What causes multiple sclerosis? Is it hereditary?

Although multiple sclerosis was described by Charcot over a century and a half ago, the causes of this disease of the central nervous system are still unknown.
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Although multiple sclerosis was described by Charcot over a century and a half ago, the causes of this disease of the central nervous system are still unknown

Genetic factors

Multiple sclerosis (MS) is not a hereditary disease. It is a condition with a multifactorial origin. Certain environmental factors have now been identified, although a causal relationship has not yet been clearly established. There may also be a genetic predisposition. This can be defined as a combination of genetic variants that confer a greater risk of developing the disease. Genetic predisposition alone is not considered to be sufficient for the disease to appear, but rather to provide a favourable environment for its development. It should be noted that most of the genetic variants identified are associated with so-called “immune” genes, i.e. those involved in inflammation.


Environmental factors

Epidemiological studies have not identified a definite environmental factor responsible for triggering the disease. A vitamin D deficiency could be a triggering factor, but its involvement has yet to be definitively proven. Numerous viruses have also been studied, with the hypothesis that a viral infection contracted in early childhood could be the cause of the disease in genetically predisposed individuals.

The link between multiple sclerosis and infection with the Epstein-Barr virus has long been suspected. Very recently, an American study has provided important new information on this association. The Epstein-Barr virus belongs to the herpes virus family. Most often contracted asymptomatically in childhood, it is also responsible for infectious mononucleosis or “kissing disease”. The Epstein-Barr virus is widespread in the general population, with an estimated 90% of adults having been in contact with the virus. This infection therefore seems to be a necessary but not sufficient condition for developing multiple sclerosis. The vast majority of people infected with the Epstein-Barr virus will never develop multiple sclerosis.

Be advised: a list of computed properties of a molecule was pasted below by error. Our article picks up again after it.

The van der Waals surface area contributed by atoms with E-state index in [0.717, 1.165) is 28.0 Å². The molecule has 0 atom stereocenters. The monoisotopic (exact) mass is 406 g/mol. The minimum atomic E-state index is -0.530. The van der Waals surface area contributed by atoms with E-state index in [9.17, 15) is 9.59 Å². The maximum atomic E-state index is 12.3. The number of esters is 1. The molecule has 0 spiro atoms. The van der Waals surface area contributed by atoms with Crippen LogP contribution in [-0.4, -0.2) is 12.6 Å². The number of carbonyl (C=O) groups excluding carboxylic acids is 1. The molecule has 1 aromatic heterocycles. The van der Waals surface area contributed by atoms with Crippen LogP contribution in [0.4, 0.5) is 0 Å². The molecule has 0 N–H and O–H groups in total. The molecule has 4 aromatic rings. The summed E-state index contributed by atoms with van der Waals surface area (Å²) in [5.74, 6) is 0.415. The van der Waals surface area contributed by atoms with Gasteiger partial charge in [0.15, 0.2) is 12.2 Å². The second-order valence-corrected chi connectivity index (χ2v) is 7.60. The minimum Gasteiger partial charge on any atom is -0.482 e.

No link between vaccination and multiple sclerosis

Long blamed for the onset of multiple sclerosis (MS), vaccines have been the subject of large-scale epidemiological studies. Two million young girls vaccinated against HPV were monitored over several years as part of a study conducted by the French National Agency for the Safety of Medicines and Health Products. The study concluded that the occurrence of multiple sclerosis in these young girls was no more frequent than in the general population. Several studies on the relationship between the hepatitis B vaccine and the onset of multiple sclerosis have reached the same conclusions.


At the Paris Brain Institute

The International Multiple Sclerosis Genetics Consortium (IMSGC), involving a research team from the Institut du Cerveau, published a scientific article in the journal Science in 2019 bringing the number of genetic variants predisposing to multiple sclerosis to 233. The study involved 47,429 patients and 68,374 controls. These results confirm that multiple sclerosis results from a dysfunction of the immune system and pave the way for functional research into the causes of the disease.


Last updated May 2024.